Much data exists documenting the dearth of interpreters of Color in the field of ASL interpretation; today the Registry of Interpreters for the Deaf membership is 88% White. The lack of representation and recruitment of qualified interpreters of Color has been documented in a recent National Interpreter Education Center survey as reports of bias toward non-White signers, bias which in turn potentially contributes to and perpetuates a largely homogeneous interpreting profession unable to meet the needs of the rapidly diversifying American Deaf community. This pilot study hypothesizes that racial bias is a factor in determining quality standards for interpretation and translation products of ASL-English interpreters, with ASL products from a White interpreter source being preferred over non-White sources. Further, this study hypothesizes that colorism will be a contributing factor, meaning signing sources with lighter skin tones will be generally preferred over those with darker skin tones regardless of race. The question this study asks is: Does racial bias impact perceived quality of an ASL translation?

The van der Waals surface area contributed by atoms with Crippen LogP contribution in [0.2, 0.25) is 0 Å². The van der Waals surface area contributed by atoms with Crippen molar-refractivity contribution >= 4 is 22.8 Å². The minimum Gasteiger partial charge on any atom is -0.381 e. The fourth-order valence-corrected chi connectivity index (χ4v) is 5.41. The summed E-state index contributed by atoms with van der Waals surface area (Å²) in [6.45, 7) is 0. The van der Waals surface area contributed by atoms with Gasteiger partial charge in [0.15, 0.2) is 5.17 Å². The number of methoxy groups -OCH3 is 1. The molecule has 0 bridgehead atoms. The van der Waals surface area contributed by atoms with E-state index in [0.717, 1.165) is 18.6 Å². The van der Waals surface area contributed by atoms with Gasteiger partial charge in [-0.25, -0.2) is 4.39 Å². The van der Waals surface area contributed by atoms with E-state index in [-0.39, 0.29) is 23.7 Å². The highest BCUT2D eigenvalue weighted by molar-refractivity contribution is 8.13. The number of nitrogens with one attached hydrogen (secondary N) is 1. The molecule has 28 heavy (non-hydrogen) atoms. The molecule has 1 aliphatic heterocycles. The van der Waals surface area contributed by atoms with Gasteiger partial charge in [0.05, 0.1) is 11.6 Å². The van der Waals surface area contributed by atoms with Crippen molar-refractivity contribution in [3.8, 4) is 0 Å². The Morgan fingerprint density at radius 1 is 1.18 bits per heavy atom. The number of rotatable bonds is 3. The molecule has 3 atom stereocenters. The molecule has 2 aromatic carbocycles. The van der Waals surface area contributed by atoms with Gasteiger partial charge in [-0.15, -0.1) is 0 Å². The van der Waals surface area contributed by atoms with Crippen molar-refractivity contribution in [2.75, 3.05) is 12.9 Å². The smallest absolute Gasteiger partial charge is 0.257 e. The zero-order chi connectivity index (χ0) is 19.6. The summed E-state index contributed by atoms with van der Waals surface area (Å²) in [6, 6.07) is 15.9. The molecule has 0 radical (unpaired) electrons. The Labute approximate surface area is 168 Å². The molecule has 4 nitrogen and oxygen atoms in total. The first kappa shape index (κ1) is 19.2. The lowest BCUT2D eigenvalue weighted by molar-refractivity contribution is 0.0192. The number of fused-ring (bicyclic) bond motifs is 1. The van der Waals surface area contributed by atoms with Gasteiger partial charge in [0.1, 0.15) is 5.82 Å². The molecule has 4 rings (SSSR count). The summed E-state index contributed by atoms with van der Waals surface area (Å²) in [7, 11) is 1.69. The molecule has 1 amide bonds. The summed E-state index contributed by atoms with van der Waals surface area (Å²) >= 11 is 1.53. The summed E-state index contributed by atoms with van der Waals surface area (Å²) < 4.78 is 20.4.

Effective writing is taken to be a measure of academic development at both the undergraduate and graduate levels, but interpreter education has not provided guidance for how to develop these skills in our students. Using a case study approach, the co-investigators will focus is on the development of students' cognitive maturity and self-authorship by examining their perceptions of the Cognitive Apprentice instructional approach during their writing coursework. An ultimate aim of this study is to determine whether cognitive apprenticeship may be a useful approach in guiding interpreting students in the development of their academic writing skills and, if so, to disseminate this information to other interpreter educators.